Bomarzo by Manuel Mujica Láinez - Reviews, Discussion, Bookclubs, Lists
- Author: Adam Floyd Jul 07, 2017,
Jul 07, 2017, 6:25
My reader profile is: sixty, retired, father of two children, a fan of reading and hiking.
I apologize in advance for not being able to finish this novel. I started it with a lot of enthusiasm and very high expectations ("As you go the historical novelones you will love", "They say that there is a before and after the historical novel, and this is the yardstick to measure them all," etc.) . It is also my fault and I have renounced enriching myself with a Masterpiece, so with capital letters, but, although I have much endurance and I have enjoyed like a dwarf with extravagances of thousand pages like "Jonathan Strange and Mr Norrell" or "The historian", For example, "Bomarzo" has been able to me.
And there is, at the same time, the first obstacle I have to read the novel. It is not that the great and deep knowledge of the author illustrates and enriches his novel: it is that they crush it. You can tell that he is in love with his own style and not every chapter, not every paragraph, but every sentence is weighed down by countless adjectives and comparisons that gradually become overwhelming, tiring, distracting, and making me It has been difficult to keep the attention.More news: Orchard of the fields | Healthy food for diets
Is this a novel intended for a specific reader, and I simply do not meet the conditions to appreciate both baroque and twisted wordiness? Or is it an exercise and a boast of style, a bet of the author with himself in plan "nobody writes more exquisite than I", without leaving a single simple sentence subject + verb + predicate, filling it all with paragraphs that occupy three quarters of page and half a dozen subordinate sentences because yes, without any justification? Preciousness, how to recharge even the smallest actions and the simplest dialogues until you have to reread every second sentence You notice the deliberate effort to dazzle and overwhelm, but it goes through the branches, and makes you lose the thread to the reader, however long it may be.
That's why I left it. I opened it waiting for a historical novel that transported me to another time, and when I finally managed to get into Renaissance Italy and begin to unravel the (complicated) strands of the duke's family, alliances, enmities, passions and antecedents , the author himself endeavored to tear me out of his story, without explaining why, and throw me back to a modern age, without having the slightest motive or relation to the original story (because it is not the two parallel parallel lines so typical of the current historical novel, where a modern character investigates the history of his ancestor or a mysterious historical character and the plot jumps from one time to another, while both temporal threads are moving in parallel and leave Establishing points of contact and relations cause-consequence or inheritance-curse-discovery, with an internal logic that justifies it). It is a hermetic novel, full of obscure allusions and references that, at least for me, were difficult to locate, although I constantly used encyclopedias and dictionaries to try to decipher the author's intention and "catch him The tranquillo ". And if some comparisons are wonderful, many others are forced, artificial, and produce the opposite effect to the intended: instead of causing us to "experience" or "feel" something in a strong and direct way, at least I miss. And if I have to go back and reread a phrase slowly, as if it were written in Chinese, to find out how it is something, is that the comparison fails. And it always fails by excess, and not by default. The novel was written in the late 1950s, when word economy, the art of psychological suggestion through concise dialogues, and the "show, don't tell" were still not virtues that the author observed and the reader Always appreciated.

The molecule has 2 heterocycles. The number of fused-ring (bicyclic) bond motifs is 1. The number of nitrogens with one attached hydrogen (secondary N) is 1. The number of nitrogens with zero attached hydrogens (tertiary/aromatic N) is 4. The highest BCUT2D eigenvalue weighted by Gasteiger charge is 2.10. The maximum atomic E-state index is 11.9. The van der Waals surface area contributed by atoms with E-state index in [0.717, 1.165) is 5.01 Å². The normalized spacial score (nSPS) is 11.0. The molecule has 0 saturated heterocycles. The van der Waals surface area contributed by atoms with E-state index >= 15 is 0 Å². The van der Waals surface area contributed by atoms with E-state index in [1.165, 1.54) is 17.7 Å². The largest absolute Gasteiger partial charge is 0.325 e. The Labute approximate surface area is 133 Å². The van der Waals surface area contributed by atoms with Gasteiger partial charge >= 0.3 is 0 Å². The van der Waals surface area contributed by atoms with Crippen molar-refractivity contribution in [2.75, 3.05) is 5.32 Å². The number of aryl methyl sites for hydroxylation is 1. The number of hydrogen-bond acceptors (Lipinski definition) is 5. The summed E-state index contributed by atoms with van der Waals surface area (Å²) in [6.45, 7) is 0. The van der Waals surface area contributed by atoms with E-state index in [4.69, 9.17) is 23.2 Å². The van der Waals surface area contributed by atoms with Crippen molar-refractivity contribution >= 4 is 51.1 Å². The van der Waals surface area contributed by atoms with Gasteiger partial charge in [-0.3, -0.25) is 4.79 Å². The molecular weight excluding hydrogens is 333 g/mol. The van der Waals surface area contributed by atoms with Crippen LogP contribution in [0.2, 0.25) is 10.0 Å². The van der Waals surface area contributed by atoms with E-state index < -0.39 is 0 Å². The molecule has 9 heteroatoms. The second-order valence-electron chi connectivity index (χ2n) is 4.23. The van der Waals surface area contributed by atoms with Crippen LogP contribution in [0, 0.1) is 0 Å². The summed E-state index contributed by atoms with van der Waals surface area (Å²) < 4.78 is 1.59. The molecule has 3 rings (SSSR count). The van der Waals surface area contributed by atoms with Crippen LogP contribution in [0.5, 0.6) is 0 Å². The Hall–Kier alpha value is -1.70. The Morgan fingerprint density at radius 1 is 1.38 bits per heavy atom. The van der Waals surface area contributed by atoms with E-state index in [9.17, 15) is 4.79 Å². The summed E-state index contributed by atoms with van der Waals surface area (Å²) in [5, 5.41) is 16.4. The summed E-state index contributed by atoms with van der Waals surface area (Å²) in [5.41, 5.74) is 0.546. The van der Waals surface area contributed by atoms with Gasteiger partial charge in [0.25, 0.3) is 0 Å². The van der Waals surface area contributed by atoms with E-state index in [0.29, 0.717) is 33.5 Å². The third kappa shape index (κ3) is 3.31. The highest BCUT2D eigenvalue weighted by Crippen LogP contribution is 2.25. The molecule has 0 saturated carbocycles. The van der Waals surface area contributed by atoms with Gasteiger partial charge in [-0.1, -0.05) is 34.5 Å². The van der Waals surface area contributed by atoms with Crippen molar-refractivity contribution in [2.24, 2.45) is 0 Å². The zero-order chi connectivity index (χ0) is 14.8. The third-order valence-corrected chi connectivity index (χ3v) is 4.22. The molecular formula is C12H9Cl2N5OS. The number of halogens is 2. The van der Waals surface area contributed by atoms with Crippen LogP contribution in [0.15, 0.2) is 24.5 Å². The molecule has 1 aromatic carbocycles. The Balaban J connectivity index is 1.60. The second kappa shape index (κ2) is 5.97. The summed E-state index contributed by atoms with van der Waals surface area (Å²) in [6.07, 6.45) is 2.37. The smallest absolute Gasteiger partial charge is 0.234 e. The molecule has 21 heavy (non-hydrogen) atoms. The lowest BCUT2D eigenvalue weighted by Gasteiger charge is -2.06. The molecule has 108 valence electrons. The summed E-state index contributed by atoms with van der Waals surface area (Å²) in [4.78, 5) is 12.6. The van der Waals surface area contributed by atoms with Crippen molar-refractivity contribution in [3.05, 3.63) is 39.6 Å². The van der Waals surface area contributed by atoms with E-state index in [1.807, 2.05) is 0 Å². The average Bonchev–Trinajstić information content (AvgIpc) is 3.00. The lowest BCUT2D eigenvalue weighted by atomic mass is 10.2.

Recommended for hard-core readers with a lot of patience, patience, tolerance, sense of irony, forofos of the psychological-narcissistic novel where the author is the real protagonist that is imposed on the main character (in this case are, the Duke Orsini and his garden of Bomarzo). For example, someone who is an enthusiast of Joyce's "Ulysses" (I also say with the utmost respect: another that I could not finish, despite being rather more entertaining and humorous than "Bomarzo", for the same reasons that made me abandon this one ).